PaperCity Magazine

May 2018- Houston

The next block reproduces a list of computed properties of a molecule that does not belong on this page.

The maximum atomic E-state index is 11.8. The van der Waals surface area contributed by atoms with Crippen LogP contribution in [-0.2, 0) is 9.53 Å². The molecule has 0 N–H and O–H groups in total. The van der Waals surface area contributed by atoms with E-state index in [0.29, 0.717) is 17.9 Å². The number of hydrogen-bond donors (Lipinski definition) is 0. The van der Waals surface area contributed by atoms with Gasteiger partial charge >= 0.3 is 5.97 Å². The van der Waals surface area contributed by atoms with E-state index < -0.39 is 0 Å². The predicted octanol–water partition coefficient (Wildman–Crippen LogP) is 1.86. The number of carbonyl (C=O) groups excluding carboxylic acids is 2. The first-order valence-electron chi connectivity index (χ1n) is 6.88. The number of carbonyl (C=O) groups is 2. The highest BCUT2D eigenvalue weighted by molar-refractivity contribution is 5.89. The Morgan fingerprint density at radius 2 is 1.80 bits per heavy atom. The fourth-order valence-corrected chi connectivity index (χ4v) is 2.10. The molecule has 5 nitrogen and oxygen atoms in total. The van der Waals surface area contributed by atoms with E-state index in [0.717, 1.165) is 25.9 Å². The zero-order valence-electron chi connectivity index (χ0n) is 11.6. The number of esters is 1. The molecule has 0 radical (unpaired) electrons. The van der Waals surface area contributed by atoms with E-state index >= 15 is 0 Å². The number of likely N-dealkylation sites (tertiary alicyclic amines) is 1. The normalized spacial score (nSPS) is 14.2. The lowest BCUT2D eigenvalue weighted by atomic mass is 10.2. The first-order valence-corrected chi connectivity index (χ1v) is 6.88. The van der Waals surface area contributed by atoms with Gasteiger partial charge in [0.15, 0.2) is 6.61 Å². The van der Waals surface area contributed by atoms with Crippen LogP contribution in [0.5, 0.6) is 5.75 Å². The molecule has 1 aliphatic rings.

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50 out to the Forbes Travel Guide powers to get the exact criteria the travel bible requires a five-star hotel to have in all the rated categories. There are no Forbes Travel Guide five-star hotels currently in Texas — such a rating comes about as easily as true love on a reality show. But Fertitta is obsessed with making The Post Oak the first, no matter who doubts it can be done. Forbes' Five Star criteria became the mantra. "We started training to the standards from day one," Gonzalez says, smoothing a sleeve on an expensive suit that's every bit as pressed and spotless as a Navy admiral's dress whites. "I believe you have to give your staff the right tools to succeed. And everyone on staff knows the standards." In many ways, it starts with the design from the Houston offices of San Francisco-based Gensler and Fertitta's in-house development team that went through round after round of revisions by Fertitta, who first envisioned this tower more than 15 years ago — before he starred in Billion Dollar Buyer and before he bought the Houston Rockets. Of course, getting here often seemed like a Sisyphus-worthy task, with Fertitta rejecting many plans (and firms) that did not meet the grandeur and nuance of his original vision. "I have spent millions in the conceptual process of developing this project with multiple architecture and design groups," he says. In the end, Gensler proved to be the right outside voice. "My development team and I believed that bringing in another group would give us contrasting design ideas," Fertitta says. The scene is set in a lobby that's infused with deep-hued orange, fuchsia, and aubergine, swirling pastiches of seating arrangements, and enormous works by Frank Stella, with a chandelier built in Czechoslovakia of 15,719 crystals. Take a turn to the right, and you're in the cozy, inky-black H Bar, the lobby lounge with walls covered in striking black-and-white photographs of iconic Texas imagery. Fertitta's passions are on display here, in the shots of Houston sports legends such as Earl Campbell, Hakeem Olajuwon, and Warren Moon, as well as scenes of the Galveston he grew up in. A Tom Ford book, with a black–and- white cover, is on a drinks table. Fertitta is a showman. He appreciates the power of a good wink. "This is as personal as it gets," he says. "This is a legacy, generational type project for me." Even the grandest hotel is only as good as its smaller parts. This isn't a hotel that knocks you over the head with look-at-me swagger. It forces you to discover things on your own, as if you're flipping through the pages of one of those beautiful books in the library. The Rolls-Royce dealership facing a walkway off the lobby A view of the staircase Handblown glass ceiling of Bloom & Bee restaurant

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